Back at the crime scene, investigators found their bloodied clothes in the washing machine, evidence of bleach on the carpet as if someone had attempted to clean the blood and, later, hair belonging to one of the girls was found in Nikki's teeth. The bite marks on Tasmiyah's left arm — the ones she had tried to cover up on the way to the station — matched Nikki's dental records, Rockdale News reported.

But it took four months for police to pull together all the evidence. Four months during which the twins were placed in the care of the Division of Family and Children Services and lived separately. They continued at the same school, hung out with friends as normal, even went to their school formal.

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They were finally arrested on May 21, 2010, charged with felony murder and aggravated assault. They pleaded not guilty.

But still awaiting trial nearly four years later, and faced with a plea deal, they ultimately confessed to voluntary manslaughter.

Jas and Tas. Image: Facebook.

Police tapes show Jasmiyah describing that on the morning they killed their mother, they'd fought with her over the fact they were running late for school. They claimed she threatened them with a pot from the kitchen, which escalated into an all-in brawl.

"She just started waving the pot around, things like that, whatever, so I guess she was trying to hit us with the pot," Jasmiyah told detectives.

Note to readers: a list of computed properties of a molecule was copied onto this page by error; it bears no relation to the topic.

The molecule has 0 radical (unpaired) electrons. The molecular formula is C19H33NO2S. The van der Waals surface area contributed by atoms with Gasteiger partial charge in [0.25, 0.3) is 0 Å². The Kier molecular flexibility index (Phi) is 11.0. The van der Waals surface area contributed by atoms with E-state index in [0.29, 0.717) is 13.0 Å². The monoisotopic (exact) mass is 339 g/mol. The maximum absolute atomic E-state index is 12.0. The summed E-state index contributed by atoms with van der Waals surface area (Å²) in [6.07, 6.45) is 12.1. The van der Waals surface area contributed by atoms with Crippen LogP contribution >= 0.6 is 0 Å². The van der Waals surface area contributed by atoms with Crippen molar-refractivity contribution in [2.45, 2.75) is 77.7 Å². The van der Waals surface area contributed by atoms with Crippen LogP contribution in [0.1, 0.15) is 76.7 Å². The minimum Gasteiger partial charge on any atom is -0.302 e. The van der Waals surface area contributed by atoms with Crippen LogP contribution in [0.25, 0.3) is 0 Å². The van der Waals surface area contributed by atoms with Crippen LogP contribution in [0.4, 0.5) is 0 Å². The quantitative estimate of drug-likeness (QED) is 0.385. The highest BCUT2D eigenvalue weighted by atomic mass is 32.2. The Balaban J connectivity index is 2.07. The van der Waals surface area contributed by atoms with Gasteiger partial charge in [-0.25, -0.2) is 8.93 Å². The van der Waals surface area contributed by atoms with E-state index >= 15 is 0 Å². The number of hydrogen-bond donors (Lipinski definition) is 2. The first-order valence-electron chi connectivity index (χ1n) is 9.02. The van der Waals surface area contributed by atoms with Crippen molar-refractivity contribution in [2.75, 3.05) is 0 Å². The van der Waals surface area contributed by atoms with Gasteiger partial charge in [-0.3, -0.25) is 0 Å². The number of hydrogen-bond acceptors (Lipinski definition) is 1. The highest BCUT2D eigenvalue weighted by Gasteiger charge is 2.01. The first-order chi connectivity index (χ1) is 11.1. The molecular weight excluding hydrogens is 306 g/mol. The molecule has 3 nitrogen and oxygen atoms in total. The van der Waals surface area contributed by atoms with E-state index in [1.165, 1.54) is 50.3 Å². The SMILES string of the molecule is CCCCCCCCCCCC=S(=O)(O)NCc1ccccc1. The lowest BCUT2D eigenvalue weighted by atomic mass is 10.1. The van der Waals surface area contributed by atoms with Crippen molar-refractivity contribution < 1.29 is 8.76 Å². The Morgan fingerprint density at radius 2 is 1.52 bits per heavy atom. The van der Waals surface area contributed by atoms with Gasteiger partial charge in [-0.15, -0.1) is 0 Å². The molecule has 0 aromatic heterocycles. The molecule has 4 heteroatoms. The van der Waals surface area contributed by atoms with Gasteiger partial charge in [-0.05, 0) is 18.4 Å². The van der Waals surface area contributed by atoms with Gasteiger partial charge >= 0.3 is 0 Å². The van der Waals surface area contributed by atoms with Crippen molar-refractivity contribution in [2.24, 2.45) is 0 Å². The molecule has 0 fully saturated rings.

She wrestled the pot from Nikki, who then grabbed a steak knife. She never used it. Jasmiyah struck her with the pot first. They then choked her with a ribbon. As they screamed and wrestled, Nikki bit, punched and scratched the girls, until Tasmiyah attacked with a knife.

"I think I picked up a knife and I stabbed her," she said. "I think I stabbed her in the stomach. ... It was multiple times."

Together they dragged her into the bathtub, where Nikki spoke her final words: "[She said] She hate us, she hate us... [That] We're going to jail," Jasmiyah said. "I told her I was sorry."

Shocked by what they'd done, the pair "cried for a long time". They then attempted to clean up the scene, changed their clothes and went to school.

"It wasn't a fight like on the street; it was more a fight until somebody die," Jasmiyah confessed to police. "I didn't hate her, and Tas didn't hate her either. I guess it... heat of the moment and built up anger between all three of us."

The twins were each sentenced to 30 years in prison in 2014.